From the back cover:
"Athens, 1962. Rydal Keener is an American expat working as a tour guide and running cons on the side. He is mostly killing time, searching for adventure. But in Chester MacFarland, a charismatic American businessman, and his flirtatious and beautiful young wife, Colette, Rydal finds more than he bargained for. After an incident at a hotel puts the wealthy couple in danger, Rydal ties his fate to theirs. He's compromised. Events spin out of control, and infatuation and sexual tension mount among the dangerous triangle. . ."
January is a good, mostly suspenseful book whose effective plot twists are brought into being by its key characters' emotions and actions. American readers, used to the black-and-white morality of their birth country's crime novels, may be put off by the moral ambiguities of January's sometimes irrational characters and their circumstances - moral ambiguities that are omnipresent in Highsmith's other works, as well. (This is an observation, not a criticism.)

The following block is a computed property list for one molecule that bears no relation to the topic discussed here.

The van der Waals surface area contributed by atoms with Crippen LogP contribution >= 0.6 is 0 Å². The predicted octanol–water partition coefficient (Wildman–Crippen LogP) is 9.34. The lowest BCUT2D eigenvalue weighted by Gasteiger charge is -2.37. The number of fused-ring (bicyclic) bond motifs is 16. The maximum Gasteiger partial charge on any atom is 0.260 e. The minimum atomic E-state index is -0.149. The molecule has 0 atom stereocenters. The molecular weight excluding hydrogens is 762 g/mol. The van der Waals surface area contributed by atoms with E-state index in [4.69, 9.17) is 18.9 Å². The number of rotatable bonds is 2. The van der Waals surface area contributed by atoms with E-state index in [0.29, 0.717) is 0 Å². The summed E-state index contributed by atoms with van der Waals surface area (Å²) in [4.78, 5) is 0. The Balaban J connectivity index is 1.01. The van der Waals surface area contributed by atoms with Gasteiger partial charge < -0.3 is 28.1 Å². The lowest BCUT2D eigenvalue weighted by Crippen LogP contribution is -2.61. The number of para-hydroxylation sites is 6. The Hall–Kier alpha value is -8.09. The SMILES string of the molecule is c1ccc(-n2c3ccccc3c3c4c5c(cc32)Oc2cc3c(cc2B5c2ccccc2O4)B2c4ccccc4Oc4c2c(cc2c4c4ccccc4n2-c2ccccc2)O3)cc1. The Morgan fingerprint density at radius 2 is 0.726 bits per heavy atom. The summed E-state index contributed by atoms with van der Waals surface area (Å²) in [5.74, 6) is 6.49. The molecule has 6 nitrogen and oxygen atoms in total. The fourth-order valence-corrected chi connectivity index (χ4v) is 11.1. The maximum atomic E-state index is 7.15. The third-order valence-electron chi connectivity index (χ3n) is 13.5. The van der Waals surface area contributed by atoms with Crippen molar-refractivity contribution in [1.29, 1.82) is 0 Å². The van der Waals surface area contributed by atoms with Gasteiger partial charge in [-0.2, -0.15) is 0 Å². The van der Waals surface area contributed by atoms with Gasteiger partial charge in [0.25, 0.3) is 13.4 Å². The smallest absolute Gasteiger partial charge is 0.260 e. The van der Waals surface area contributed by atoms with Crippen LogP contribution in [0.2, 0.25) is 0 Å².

The cat-and-mouse reversals between Rydal and MacFarland run a few chapters longer than they should, resulting in a solid, if almost banal finish that may prove disappointing to readers who prefer that their entertainment end with a climactic bang.
That minor nit aside, this is a worthwhile, mostly enjoyable read from a consistently distinctive and fearless author.
This novel has inspired two films.
The first version, Die zwei Gesichter des Januar, was released in West Germany on April 17, 1986. Wolfgang Storch and Gabriela Zerhau co-directed the film from a script penned by Storch and Karl Heinz Willschrei.
This film starred Charles Brauer, Yolanda Jilot and Thomas Schücke, whose roles were not listed on imdb.
The second film was released stateside on August 28, 2014. Hossein Amini scripted and directed it.
Viggo Mortensen played Chester MacFarland. Kirsten Dunst played Colette MacFarland. Oscar Isaac played Rydal.